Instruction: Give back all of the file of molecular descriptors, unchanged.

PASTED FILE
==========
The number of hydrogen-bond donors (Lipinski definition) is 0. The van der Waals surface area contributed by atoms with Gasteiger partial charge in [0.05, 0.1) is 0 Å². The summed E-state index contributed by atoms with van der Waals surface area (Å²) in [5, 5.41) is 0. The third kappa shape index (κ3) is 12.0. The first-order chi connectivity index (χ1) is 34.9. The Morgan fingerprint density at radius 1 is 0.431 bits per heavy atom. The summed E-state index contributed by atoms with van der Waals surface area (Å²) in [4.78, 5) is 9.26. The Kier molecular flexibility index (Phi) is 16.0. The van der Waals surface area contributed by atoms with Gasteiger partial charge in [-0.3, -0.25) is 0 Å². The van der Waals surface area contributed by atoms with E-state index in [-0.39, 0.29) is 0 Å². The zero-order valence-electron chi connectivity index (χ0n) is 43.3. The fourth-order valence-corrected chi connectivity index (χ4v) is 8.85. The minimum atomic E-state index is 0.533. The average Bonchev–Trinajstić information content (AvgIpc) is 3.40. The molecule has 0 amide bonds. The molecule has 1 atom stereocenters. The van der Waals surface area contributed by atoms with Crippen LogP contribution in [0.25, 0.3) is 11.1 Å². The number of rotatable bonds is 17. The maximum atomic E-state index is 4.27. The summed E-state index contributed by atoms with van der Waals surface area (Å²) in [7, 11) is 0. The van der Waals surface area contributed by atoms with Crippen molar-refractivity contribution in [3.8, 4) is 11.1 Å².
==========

The number of hydrogen-bond donors (Lipinski definition) is 0. The van der Waals surface area contributed by atoms with Gasteiger partial charge in [0.05, 0.1) is 0 Å². The summed E-state index contributed by atoms with van der Waals surface area (Å²) in [5, 5.41) is 0. The third kappa shape index (κ3) is 12.0. The first-order chi connectivity index (χ1) is 34.9. The Morgan fingerprint density at radius 1 is 0.431 bits per heavy atom. The summed E-state index contributed by atoms with van der Waals surface area (Å²) in [4.78, 5) is 9.26. The Kier molecular flexibility index (Phi) is 16.0. The van der Waals surface area contributed by atoms with Gasteiger partial charge in [-0.3, -0.25) is 0 Å². The van der Waals surface area contributed by atoms with E-state index in [-0.39, 0.29) is 0 Å². The zero-order valence-electron chi connectivity index (χ0n) is 43.3. The fourth-order valence-corrected chi connectivity index (χ4v) is 8.85. The minimum atomic E-state index is 0.533. The average Bonchev–Trinajstić information content (AvgIpc) is 3.40. The molecule has 0 amide bonds. The molecule has 1 atom stereocenters. The van der Waals surface area contributed by atoms with Crippen LogP contribution in [0.25, 0.3) is 11.1 Å². The number of rotatable bonds is 17. The maximum atomic E-state index is 4.27. The summed E-state index contributed by atoms with van der Waals surface area (Å²) in [7, 11) is 0. The van der Waals surface area contributed by atoms with Crippen molar-refractivity contribution in [3.8, 4) is 11.1 Å².